Ebony

 

Botanical Background:

The ebony family, Ebenaceae, contains slightly upwards of 300 species, organized into 5 genera, mostly of tropical distribution and especially plentiful in Southeast Asia and the East Indies. The genus Diospyros, with about 250 species, dominates the family and is by far the most dispersed, in that it is found in both the Eastern and Western Hemispheres. Also, a few of its species (mostly persimmons) range north into warm temperate climates, both in North America and in the Orient.

Variability Among the Ebonies:

The traditional ebony of 18th and 19th century commerce was Diospyros ebenum, native to southern India and Ceylon (Sri Lanka.) It’s jet black heartwood, fine texture, comfortably low shrinkage values, uniform texture and rather high density (average specific gravity in the range of 0.80, depending upon growing conditions) made it a very dependable species for precision turnings and it has long been a favorite “accent” species in musical instrument making. Due to its increasing scarcity, most commercial “black” ebony is now coming from African species which are, unfortunately, also becoming scarce, expensive, and limited to stock of small dimensions and short lengths. In fact, it is often sold by the pound rather than by board foot.

Most other ebony species display variegated pigmentation, such as the beautiful amber brown and black veining found in Macassar ebony, from the Celebes, and marblewood from the Andaman Islands…but these are only a couple of the better known marbled ebonies and there are many more. For example, our own native persimmon, which often displays black veining on a predominantly cinnamon brown base color is a truly beautiful wood. Because the sapwood of virtually all of the ebonies tends to be light cream colored or sometimes start white, these woods all lend themselves to some very striking, high contrast turnings, if special attention is given to incorporating both heartwood and sapwood in the piece.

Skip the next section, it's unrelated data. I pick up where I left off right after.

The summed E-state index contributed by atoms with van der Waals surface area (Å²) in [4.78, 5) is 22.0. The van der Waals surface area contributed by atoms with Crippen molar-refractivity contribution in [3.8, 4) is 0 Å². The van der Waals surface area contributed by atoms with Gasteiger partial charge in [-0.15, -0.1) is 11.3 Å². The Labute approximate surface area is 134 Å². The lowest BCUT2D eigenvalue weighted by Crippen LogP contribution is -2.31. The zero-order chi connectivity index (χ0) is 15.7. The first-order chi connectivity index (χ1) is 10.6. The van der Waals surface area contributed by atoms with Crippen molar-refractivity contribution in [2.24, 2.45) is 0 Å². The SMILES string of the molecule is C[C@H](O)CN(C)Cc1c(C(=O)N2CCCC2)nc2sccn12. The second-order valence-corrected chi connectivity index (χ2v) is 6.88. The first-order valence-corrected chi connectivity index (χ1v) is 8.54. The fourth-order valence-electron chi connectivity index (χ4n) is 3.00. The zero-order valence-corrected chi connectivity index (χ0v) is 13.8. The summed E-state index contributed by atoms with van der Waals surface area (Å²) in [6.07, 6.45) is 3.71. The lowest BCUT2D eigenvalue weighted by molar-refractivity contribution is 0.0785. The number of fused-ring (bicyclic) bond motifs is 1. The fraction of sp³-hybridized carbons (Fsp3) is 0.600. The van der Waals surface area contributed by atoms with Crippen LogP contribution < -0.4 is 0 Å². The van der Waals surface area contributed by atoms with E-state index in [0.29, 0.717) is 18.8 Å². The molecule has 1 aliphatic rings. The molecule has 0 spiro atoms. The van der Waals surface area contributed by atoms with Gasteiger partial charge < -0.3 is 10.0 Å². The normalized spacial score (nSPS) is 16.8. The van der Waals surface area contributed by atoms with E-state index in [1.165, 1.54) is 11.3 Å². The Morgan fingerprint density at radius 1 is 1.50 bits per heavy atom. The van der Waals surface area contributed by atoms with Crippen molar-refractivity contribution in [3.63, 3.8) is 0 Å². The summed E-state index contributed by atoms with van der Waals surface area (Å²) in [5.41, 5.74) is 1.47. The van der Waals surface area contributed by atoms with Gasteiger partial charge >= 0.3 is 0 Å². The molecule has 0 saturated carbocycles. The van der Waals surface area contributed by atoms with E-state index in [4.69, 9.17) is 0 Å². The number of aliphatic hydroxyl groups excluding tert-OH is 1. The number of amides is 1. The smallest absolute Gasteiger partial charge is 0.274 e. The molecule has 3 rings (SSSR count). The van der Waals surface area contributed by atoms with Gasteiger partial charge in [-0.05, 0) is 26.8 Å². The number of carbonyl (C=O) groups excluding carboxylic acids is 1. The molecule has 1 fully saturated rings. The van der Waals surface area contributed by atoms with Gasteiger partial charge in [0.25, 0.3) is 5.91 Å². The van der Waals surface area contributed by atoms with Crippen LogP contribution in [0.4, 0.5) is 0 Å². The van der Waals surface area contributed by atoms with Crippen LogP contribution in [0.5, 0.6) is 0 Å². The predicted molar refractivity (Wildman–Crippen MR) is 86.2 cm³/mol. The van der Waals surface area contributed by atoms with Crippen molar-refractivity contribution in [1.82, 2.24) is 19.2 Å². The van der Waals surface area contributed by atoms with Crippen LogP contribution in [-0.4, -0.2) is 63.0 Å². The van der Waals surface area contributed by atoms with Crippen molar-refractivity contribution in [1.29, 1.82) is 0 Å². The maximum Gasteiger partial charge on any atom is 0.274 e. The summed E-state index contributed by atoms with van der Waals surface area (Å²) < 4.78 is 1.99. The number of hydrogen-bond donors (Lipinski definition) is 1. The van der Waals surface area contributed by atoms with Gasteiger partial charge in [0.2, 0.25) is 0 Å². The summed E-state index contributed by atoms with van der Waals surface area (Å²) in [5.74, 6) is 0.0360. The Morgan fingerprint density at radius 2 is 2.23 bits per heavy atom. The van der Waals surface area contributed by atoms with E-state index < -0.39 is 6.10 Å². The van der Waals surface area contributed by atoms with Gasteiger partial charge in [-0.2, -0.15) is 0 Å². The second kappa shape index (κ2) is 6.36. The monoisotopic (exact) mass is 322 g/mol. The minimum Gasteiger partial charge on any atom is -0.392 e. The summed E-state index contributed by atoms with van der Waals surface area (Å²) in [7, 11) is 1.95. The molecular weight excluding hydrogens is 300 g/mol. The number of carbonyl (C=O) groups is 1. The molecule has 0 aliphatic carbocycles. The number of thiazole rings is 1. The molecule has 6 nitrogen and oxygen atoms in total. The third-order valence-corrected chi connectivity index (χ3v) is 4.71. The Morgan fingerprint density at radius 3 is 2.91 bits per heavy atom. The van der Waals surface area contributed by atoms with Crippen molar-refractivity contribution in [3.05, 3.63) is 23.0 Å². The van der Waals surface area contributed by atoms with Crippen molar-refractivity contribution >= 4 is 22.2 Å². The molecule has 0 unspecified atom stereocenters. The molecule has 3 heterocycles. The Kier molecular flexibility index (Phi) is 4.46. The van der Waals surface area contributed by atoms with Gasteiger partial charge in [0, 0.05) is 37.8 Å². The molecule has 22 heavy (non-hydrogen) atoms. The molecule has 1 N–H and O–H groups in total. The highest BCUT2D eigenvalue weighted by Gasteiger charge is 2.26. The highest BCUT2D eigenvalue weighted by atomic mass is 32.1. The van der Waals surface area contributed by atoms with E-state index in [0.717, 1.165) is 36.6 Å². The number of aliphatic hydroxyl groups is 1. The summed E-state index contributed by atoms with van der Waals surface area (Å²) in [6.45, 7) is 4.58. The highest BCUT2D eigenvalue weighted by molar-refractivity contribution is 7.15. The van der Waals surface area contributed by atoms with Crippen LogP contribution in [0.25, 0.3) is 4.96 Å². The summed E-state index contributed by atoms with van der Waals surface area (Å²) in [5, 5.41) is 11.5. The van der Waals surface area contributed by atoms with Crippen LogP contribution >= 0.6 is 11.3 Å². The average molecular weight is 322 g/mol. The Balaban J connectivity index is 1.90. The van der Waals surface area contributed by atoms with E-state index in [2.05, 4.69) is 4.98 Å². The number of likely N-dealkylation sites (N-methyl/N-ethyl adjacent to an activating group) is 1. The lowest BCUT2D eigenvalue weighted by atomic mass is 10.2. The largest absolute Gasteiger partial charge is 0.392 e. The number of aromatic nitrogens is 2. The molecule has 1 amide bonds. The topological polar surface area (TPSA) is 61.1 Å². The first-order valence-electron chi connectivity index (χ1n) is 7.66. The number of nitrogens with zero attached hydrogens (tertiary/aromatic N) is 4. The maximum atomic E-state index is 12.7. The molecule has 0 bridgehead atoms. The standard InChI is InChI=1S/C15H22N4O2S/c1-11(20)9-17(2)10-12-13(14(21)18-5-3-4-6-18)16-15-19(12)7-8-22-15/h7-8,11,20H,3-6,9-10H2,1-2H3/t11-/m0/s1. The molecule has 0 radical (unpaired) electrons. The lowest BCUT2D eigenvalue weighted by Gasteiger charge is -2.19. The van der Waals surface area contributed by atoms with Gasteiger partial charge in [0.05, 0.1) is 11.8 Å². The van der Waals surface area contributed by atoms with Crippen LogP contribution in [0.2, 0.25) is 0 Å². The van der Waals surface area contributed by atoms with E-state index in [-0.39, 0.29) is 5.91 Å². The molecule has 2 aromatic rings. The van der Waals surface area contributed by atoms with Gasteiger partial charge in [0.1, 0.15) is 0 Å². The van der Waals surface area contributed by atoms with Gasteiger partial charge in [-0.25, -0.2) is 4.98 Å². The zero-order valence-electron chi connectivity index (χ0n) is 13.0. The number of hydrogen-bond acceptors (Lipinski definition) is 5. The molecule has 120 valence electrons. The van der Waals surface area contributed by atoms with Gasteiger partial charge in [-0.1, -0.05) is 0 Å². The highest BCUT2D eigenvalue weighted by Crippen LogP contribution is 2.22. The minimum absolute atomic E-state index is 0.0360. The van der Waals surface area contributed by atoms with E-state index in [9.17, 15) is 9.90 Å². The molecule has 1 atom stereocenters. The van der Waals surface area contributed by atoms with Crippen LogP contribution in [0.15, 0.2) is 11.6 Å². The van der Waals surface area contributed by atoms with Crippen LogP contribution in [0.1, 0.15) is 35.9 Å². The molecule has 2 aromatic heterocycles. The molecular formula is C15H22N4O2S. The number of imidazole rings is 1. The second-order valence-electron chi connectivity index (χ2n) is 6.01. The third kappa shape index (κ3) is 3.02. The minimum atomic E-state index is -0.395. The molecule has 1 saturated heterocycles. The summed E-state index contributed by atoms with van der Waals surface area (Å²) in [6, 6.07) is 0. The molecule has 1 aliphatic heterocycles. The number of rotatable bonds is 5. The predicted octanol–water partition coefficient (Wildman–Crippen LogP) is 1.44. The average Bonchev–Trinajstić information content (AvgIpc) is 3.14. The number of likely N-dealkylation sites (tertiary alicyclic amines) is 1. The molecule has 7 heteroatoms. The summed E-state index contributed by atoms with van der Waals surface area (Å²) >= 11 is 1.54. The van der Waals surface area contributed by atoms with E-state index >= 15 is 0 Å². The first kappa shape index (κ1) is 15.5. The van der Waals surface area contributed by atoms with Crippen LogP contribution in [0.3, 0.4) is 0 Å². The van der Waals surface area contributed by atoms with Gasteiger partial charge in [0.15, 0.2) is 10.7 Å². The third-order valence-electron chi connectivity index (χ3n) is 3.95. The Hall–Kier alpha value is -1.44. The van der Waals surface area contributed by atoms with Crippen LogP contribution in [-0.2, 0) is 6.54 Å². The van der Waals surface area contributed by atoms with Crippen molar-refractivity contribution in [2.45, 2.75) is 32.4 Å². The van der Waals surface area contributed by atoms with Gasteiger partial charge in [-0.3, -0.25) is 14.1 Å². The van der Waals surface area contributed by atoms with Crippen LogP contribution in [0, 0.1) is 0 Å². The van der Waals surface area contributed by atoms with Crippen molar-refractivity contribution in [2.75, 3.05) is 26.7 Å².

Some Drawbacks:

Although the darkly pigmented heartwood of most of the ebonies has very good decay resistance, the sapwood tends to bluestain (spalt) easily…which isn’t necessarily bad news for turners seeking figure that really commands attention…but it does limit the use of the wood to “heartwood only” when planning exterior applications or using it in other humid environments, such as kitchens or bathrooms. Another negative of some of the ebonies is that they experience rather high shrinkage. Both the Indian and African black ebonies are respectably stable, but the persimmons tend to be highly unstable, difficult to season and prone to checking. In fact, our native persimmon’s average volumetric shrinkage, green to ovendry, is a whopping 19.1%...and that’s one of the highest of all of our commercially important native hardwoods. Another serious concern to keep in mind is that the fine powdery dust produced when shaping and sanding ebony is very irritating. Intensive and/or prolonged exposure to this dust can lead to health problems and even allergic sensitivity for some individuals. The ebonies are great turning woods, but treat them with caution.

 

Information developed by Jon Arno or Mark Kauder and posted by Mark  on www.woodcentral.com . Mark has graciously given East Texas Woodturners permission to add the write ups to our site.  Thanks Jon and Mark.